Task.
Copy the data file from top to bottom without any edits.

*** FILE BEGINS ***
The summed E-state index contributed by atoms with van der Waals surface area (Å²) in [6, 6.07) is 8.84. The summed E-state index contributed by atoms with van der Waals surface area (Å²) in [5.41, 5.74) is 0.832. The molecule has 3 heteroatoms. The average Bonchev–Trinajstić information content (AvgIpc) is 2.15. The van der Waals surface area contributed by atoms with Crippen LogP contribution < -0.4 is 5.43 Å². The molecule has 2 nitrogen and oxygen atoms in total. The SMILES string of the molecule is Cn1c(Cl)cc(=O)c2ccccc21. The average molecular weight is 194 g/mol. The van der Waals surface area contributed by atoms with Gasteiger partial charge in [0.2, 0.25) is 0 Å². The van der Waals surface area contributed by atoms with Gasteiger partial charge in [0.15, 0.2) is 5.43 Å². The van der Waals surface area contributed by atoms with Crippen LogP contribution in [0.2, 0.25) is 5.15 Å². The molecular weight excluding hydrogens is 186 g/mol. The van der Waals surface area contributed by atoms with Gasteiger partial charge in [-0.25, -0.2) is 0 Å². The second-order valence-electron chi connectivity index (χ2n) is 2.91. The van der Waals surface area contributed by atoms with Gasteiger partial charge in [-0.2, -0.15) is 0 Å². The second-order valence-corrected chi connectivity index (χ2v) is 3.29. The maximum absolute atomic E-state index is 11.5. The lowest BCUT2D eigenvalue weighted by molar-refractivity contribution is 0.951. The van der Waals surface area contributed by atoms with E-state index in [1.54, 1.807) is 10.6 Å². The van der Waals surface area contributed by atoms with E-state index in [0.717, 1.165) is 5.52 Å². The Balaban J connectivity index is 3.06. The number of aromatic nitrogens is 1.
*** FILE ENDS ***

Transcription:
The summed E-state index contributed by atoms with van der Waals surface area (Å²) in [6, 6.07) is 8.84. The summed E-state index contributed by atoms with van der Waals surface area (Å²) in [5.41, 5.74) is 0.832. The molecule has 3 heteroatoms. The average Bonchev–Trinajstić information content (AvgIpc) is 2.15. The van der Waals surface area contributed by atoms with Crippen LogP contribution < -0.4 is 5.43 Å². The molecule has 2 nitrogen and oxygen atoms in total. The SMILES string of the molecule is Cn1c(Cl)cc(=O)c2ccccc21. The average molecular weight is 194 g/mol. The van der Waals surface area contributed by atoms with Gasteiger partial charge in [0.2, 0.25) is 0 Å². The van der Waals surface area contributed by atoms with Gasteiger partial charge in [0.15, 0.2) is 5.43 Å². The van der Waals surface area contributed by atoms with Crippen LogP contribution in [0.2, 0.25) is 5.15 Å². The molecular weight excluding hydrogens is 186 g/mol. The van der Waals surface area contributed by atoms with Gasteiger partial charge in [-0.25, -0.2) is 0 Å². The second-order valence-electron chi connectivity index (χ2n) is 2.91. The van der Waals surface area contributed by atoms with Gasteiger partial charge in [-0.2, -0.15) is 0 Å². The second-order valence-corrected chi connectivity index (χ2v) is 3.29. The maximum absolute atomic E-state index is 11.5. The lowest BCUT2D eigenvalue weighted by molar-refractivity contribution is 0.951. The van der Waals surface area contributed by atoms with E-state index in [1.54, 1.807) is 10.6 Å². The van der Waals surface area contributed by atoms with E-state index in [0.717, 1.165) is 5.52 Å². The Balaban J connectivity index is 3.06. The number of aromatic nitrogens is 1.